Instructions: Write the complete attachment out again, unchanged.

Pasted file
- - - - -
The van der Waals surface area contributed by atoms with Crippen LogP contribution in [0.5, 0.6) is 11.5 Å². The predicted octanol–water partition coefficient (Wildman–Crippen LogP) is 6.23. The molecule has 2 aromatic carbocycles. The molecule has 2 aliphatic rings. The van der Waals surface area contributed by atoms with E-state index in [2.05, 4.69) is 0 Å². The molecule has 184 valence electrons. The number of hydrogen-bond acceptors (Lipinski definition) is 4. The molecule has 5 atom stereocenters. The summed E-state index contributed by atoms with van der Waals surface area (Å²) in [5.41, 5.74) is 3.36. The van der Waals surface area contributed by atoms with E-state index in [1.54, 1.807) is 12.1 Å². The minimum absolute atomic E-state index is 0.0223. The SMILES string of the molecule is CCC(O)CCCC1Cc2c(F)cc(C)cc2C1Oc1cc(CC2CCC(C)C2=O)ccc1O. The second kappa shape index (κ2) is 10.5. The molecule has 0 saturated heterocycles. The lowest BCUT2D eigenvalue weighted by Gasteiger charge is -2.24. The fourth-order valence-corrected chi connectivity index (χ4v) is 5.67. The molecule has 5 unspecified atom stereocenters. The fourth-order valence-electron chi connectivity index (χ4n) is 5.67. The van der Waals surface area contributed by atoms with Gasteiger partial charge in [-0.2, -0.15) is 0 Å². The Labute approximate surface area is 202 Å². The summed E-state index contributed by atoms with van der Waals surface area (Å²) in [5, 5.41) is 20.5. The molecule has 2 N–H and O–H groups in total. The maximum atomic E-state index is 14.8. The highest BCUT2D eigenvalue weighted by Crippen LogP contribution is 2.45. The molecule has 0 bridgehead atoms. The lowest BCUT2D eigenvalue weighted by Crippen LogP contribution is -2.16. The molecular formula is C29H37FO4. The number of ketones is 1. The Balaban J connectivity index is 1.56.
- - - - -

The van der Waals surface area contributed by atoms with Crippen LogP contribution in [0.5, 0.6) is 11.5 Å². The predicted octanol–water partition coefficient (Wildman–Crippen LogP) is 6.23. The molecule has 2 aromatic carbocycles. The molecule has 2 aliphatic rings. The van der Waals surface area contributed by atoms with E-state index in [2.05, 4.69) is 0 Å². The molecule has 184 valence electrons. The number of hydrogen-bond acceptors (Lipinski definition) is 4. The molecule has 5 atom stereocenters. The summed E-state index contributed by atoms with van der Waals surface area (Å²) in [5.41, 5.74) is 3.36. The van der Waals surface area contributed by atoms with E-state index in [1.54, 1.807) is 12.1 Å². The minimum absolute atomic E-state index is 0.0223. The SMILES string of the molecule is CCC(O)CCCC1Cc2c(F)cc(C)cc2C1Oc1cc(CC2CCC(C)C2=O)ccc1O. The second kappa shape index (κ2) is 10.5. The molecule has 0 saturated heterocycles. The lowest BCUT2D eigenvalue weighted by Gasteiger charge is -2.24. The fourth-order valence-corrected chi connectivity index (χ4v) is 5.67. The molecule has 5 unspecified atom stereocenters. The fourth-order valence-electron chi connectivity index (χ4n) is 5.67. The van der Waals surface area contributed by atoms with Gasteiger partial charge in [-0.2, -0.15) is 0 Å². The Labute approximate surface area is 202 Å². The summed E-state index contributed by atoms with van der Waals surface area (Å²) in [5, 5.41) is 20.5. The molecule has 2 N–H and O–H groups in total. The maximum atomic E-state index is 14.8. The highest BCUT2D eigenvalue weighted by Crippen LogP contribution is 2.45. The molecule has 0 bridgehead atoms. The lowest BCUT2D eigenvalue weighted by Crippen LogP contribution is -2.16. The molecular formula is C29H37FO4. The number of ketones is 1. The Balaban J connectivity index is 1.56.